Health experts advise Oklahomans to lose holiday weight

Monday, January 2nd 2006, 2:46 pm
By: News On 6

OKLAHOMA CITY (AP) _ Health experts are advising Oklahomans to shed their holiday pounds by exercising and eating healthy foods.

Many foods marketed for weight loss can carry a hefty price tag, Karen Massey, registered dietitian for Integris Health, said. But buying cheap groceries can also be harmful.

``Its easy for busy people or people with tight budgets to buy quick fixes like Ramen noodles, prepackaged snacks and other foods that are poor in nutrition. Its also easy to become malnourished that way,'' she said.

``I hear people complain about the price of an apple being 50 cents, but don't hear the same from someone buying a big bag of chips for $3 or $4. The chips are more calorically dense than the apple, but less nutritious and less satisfying.''

The trick is to cook and shop smarter. Moneysaving options include buying generics instead of brand names, cooking in batches and freezing for quick meals later, reducing meat portions or replacing them with beans, and drinking water, iced tea or coffee instead of sugary sodas, Massey said.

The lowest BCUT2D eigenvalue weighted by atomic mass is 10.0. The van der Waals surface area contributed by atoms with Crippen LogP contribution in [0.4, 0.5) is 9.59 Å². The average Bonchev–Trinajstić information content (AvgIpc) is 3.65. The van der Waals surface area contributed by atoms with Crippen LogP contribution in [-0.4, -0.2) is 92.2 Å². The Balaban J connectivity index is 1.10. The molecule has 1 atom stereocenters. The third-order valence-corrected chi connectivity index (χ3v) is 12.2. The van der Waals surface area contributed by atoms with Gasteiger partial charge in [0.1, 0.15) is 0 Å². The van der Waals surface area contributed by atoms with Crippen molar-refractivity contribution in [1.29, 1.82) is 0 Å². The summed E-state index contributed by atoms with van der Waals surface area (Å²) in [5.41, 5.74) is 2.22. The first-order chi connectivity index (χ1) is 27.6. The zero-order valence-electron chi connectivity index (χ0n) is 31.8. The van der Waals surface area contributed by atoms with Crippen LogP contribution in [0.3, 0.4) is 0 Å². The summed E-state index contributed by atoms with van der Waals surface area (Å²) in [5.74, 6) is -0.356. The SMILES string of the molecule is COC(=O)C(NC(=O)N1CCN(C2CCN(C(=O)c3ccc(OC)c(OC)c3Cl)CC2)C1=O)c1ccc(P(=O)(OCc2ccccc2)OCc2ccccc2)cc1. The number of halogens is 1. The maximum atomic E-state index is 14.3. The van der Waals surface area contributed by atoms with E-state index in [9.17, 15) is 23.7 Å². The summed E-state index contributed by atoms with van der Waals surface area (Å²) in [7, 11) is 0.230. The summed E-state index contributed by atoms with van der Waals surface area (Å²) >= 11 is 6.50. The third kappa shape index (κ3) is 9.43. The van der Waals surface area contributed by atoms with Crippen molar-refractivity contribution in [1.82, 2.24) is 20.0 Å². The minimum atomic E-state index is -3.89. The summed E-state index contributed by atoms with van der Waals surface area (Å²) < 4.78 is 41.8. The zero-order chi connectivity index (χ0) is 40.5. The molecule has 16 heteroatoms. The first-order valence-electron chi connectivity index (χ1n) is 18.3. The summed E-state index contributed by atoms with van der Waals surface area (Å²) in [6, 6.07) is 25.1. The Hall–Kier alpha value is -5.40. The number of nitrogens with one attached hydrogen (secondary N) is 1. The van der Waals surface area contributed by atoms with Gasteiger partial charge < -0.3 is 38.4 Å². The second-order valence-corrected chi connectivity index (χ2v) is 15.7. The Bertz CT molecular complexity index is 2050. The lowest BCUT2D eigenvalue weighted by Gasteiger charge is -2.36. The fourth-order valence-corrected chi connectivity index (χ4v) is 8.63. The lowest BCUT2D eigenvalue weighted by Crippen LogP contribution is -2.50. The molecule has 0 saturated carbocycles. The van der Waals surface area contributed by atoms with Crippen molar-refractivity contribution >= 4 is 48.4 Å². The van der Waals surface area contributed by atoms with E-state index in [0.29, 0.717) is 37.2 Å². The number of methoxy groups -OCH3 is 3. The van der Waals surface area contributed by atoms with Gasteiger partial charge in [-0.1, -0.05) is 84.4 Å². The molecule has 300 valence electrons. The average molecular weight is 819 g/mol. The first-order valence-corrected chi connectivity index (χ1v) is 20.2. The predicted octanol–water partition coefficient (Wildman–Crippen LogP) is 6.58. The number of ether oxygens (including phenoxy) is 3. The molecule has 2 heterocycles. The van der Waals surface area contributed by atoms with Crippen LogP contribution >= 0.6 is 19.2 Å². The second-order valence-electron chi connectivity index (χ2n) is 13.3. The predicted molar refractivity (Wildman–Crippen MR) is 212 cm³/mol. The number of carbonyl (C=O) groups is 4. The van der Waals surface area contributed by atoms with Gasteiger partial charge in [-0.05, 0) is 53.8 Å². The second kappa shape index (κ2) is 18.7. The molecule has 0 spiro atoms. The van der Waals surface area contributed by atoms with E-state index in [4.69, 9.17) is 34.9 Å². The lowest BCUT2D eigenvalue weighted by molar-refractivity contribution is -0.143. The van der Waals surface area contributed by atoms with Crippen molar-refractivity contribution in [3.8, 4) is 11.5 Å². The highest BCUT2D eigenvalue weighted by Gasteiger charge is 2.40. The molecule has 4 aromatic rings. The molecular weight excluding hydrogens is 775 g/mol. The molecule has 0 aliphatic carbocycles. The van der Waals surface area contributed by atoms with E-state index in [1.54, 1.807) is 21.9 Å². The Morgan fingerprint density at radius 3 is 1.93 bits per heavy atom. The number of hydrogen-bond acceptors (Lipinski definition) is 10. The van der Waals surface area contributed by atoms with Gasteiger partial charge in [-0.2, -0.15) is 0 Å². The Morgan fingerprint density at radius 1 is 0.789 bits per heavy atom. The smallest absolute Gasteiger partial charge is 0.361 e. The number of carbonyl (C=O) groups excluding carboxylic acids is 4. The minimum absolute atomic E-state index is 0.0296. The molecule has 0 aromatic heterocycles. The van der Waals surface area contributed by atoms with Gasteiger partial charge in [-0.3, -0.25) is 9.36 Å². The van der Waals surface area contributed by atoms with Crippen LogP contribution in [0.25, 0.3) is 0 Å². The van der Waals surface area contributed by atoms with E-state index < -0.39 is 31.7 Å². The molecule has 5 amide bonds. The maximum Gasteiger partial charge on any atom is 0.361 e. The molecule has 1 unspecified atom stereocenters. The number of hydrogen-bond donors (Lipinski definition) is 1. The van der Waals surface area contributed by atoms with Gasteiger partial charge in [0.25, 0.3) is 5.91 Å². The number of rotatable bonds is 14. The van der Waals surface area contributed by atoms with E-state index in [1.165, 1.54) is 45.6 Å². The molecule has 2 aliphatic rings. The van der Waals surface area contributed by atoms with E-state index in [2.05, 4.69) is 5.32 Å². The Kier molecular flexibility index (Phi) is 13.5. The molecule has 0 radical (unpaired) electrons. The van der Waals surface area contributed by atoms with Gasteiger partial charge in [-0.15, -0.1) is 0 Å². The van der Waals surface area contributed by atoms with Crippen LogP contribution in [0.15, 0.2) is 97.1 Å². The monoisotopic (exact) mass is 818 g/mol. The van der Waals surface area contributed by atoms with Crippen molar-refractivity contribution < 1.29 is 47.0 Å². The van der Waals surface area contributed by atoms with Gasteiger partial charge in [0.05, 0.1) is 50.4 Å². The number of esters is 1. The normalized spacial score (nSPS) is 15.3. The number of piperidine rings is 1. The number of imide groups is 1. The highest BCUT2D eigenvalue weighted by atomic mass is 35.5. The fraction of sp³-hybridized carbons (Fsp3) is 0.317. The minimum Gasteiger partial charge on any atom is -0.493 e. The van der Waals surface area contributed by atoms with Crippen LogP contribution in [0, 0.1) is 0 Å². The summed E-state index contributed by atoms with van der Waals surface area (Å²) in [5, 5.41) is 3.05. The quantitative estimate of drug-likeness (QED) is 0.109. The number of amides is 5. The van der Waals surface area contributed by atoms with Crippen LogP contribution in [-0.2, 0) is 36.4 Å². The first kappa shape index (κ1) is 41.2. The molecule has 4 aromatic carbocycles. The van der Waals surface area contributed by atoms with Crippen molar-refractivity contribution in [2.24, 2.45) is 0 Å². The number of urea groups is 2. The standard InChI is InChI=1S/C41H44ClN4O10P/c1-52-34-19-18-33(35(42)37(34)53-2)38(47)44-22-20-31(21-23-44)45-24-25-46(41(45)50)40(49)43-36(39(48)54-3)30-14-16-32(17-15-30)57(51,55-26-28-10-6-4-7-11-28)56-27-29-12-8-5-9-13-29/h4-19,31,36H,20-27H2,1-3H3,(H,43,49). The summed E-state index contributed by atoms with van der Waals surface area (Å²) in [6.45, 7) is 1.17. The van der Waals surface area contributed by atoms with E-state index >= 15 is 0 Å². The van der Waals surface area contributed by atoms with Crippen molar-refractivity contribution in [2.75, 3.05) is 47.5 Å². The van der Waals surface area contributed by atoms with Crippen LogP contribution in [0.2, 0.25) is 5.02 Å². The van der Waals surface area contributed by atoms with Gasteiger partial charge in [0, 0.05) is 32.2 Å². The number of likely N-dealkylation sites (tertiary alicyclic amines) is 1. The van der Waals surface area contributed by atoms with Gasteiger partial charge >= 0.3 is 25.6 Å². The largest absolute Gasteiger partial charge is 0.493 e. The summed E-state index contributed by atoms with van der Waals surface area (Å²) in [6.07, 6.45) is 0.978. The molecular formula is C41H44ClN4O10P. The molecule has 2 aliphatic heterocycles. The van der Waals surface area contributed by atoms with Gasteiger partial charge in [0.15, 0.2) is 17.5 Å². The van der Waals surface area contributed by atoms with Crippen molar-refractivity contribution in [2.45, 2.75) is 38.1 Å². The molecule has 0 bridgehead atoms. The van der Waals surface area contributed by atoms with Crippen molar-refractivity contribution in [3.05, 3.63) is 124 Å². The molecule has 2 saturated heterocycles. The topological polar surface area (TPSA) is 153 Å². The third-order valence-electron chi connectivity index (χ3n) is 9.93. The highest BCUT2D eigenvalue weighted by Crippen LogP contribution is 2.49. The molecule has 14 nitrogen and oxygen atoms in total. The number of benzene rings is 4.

In addition, fresh produce can be replaced by nutritious and less expensive canned or frozen alternatives.

``The canned produce industry has come a long way over the last few decades,'' she said.

Exercise can be a healthy_ and free_ approach to weight loss when combined with portion and calorie control, Massey said. Aerobic exercises like running, swimming, dancing, cycling and walking can be done at little to no cost.

A bicycle can provide cheap transportation and fitness at the same time, said Hal McKnight, owner of Wheeler Dealer Bicycles in Oklahoma City and chairman of the Oklahoma City Trails Advisory Committee.

``The nice thing about cycling is our weather is so mild, you can ride your bike literally every month in Oklahoma,'' he said.

When the weather is cold or inclement, devices called bicycle trainers can be used indoors to transform a bicycle into a stationary bike, McKnight said.

At health clubs like YMCA of Greater Oklahoma City branches, families can join for one price that includes activities for children such as sports leagues and discounts at summer camp, said spokeswoman Cara Langer.

Memberships with the nonprofit organization are about $40 per month for adults and about $60 per month for families.

Using moderation is the key to good health, Massey said. Crash diets, skipped meals and excessive exercise are not part of being healthy, and can be harmful.